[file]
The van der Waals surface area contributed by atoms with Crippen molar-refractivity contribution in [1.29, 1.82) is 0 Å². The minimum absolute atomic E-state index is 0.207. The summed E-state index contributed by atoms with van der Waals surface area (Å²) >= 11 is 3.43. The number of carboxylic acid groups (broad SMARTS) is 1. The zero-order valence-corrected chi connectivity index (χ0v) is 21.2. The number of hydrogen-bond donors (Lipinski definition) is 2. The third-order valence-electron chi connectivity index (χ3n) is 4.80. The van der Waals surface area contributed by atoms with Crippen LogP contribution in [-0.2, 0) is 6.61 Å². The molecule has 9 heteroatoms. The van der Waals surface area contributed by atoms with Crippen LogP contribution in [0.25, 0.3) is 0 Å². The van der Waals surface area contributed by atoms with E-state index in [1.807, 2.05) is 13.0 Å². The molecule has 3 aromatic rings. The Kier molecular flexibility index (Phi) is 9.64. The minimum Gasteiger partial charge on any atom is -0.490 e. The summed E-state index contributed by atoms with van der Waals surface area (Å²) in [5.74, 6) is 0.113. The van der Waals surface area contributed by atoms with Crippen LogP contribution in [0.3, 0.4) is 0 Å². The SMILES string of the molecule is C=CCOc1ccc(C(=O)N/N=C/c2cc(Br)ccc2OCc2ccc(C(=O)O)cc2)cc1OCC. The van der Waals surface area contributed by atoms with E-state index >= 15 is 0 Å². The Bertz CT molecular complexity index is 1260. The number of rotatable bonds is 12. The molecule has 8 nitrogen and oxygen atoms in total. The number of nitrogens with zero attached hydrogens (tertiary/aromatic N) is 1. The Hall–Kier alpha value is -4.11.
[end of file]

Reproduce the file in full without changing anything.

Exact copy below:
The van der Waals surface area contributed by atoms with Crippen molar-refractivity contribution in [1.29, 1.82) is 0 Å². The minimum absolute atomic E-state index is 0.207. The summed E-state index contributed by atoms with van der Waals surface area (Å²) >= 11 is 3.43. The number of carboxylic acid groups (broad SMARTS) is 1. The zero-order valence-corrected chi connectivity index (χ0v) is 21.2. The number of hydrogen-bond donors (Lipinski definition) is 2. The third-order valence-electron chi connectivity index (χ3n) is 4.80. The van der Waals surface area contributed by atoms with Crippen LogP contribution in [-0.2, 0) is 6.61 Å². The molecule has 9 heteroatoms. The van der Waals surface area contributed by atoms with Crippen LogP contribution in [0.25, 0.3) is 0 Å². The van der Waals surface area contributed by atoms with E-state index in [1.807, 2.05) is 13.0 Å². The molecule has 3 aromatic rings. The Kier molecular flexibility index (Phi) is 9.64. The minimum Gasteiger partial charge on any atom is -0.490 e. The summed E-state index contributed by atoms with van der Waals surface area (Å²) in [5.74, 6) is 0.113. The van der Waals surface area contributed by atoms with Crippen LogP contribution in [0.3, 0.4) is 0 Å². The SMILES string of the molecule is C=CCOc1ccc(C(=O)N/N=C/c2cc(Br)ccc2OCc2ccc(C(=O)O)cc2)cc1OCC. The van der Waals surface area contributed by atoms with E-state index >= 15 is 0 Å². The Bertz CT molecular complexity index is 1260. The number of rotatable bonds is 12. The molecule has 8 nitrogen and oxygen atoms in total. The number of nitrogens with zero attached hydrogens (tertiary/aromatic N) is 1. The Hall–Kier alpha value is -4.11.